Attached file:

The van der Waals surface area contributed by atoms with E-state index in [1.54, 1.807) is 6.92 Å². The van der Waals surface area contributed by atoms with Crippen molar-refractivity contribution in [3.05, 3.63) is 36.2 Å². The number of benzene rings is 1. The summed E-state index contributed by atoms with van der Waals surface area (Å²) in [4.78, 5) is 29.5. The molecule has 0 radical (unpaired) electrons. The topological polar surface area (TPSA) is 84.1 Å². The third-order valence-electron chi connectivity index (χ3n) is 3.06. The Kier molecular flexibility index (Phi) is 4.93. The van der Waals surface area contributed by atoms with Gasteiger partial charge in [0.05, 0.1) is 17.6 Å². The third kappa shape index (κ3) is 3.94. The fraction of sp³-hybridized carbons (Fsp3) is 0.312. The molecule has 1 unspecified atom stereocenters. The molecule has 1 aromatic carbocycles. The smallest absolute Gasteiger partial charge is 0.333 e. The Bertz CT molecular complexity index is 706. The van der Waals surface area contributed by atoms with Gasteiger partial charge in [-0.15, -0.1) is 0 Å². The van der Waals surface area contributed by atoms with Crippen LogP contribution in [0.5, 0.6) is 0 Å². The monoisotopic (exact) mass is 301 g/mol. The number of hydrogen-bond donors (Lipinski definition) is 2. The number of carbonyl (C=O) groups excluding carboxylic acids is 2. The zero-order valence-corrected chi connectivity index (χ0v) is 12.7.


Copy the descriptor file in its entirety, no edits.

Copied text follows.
The van der Waals surface area contributed by atoms with E-state index in [1.54, 1.807) is 6.92 Å². The van der Waals surface area contributed by atoms with Crippen molar-refractivity contribution in [3.05, 3.63) is 36.2 Å². The number of benzene rings is 1. The summed E-state index contributed by atoms with van der Waals surface area (Å²) in [4.78, 5) is 29.5. The molecule has 0 radical (unpaired) electrons. The topological polar surface area (TPSA) is 84.1 Å². The third-order valence-electron chi connectivity index (χ3n) is 3.06. The Kier molecular flexibility index (Phi) is 4.93. The van der Waals surface area contributed by atoms with Gasteiger partial charge in [0.05, 0.1) is 17.6 Å². The third kappa shape index (κ3) is 3.94. The fraction of sp³-hybridized carbons (Fsp3) is 0.312. The molecule has 1 unspecified atom stereocenters. The molecule has 1 aromatic carbocycles. The smallest absolute Gasteiger partial charge is 0.333 e. The Bertz CT molecular complexity index is 706. The van der Waals surface area contributed by atoms with Gasteiger partial charge in [-0.15, -0.1) is 0 Å². The van der Waals surface area contributed by atoms with Crippen LogP contribution in [0.5, 0.6) is 0 Å². The monoisotopic (exact) mass is 301 g/mol. The number of hydrogen-bond donors (Lipinski definition) is 2. The number of carbonyl (C=O) groups excluding carboxylic acids is 2. The zero-order valence-corrected chi connectivity index (χ0v) is 12.7.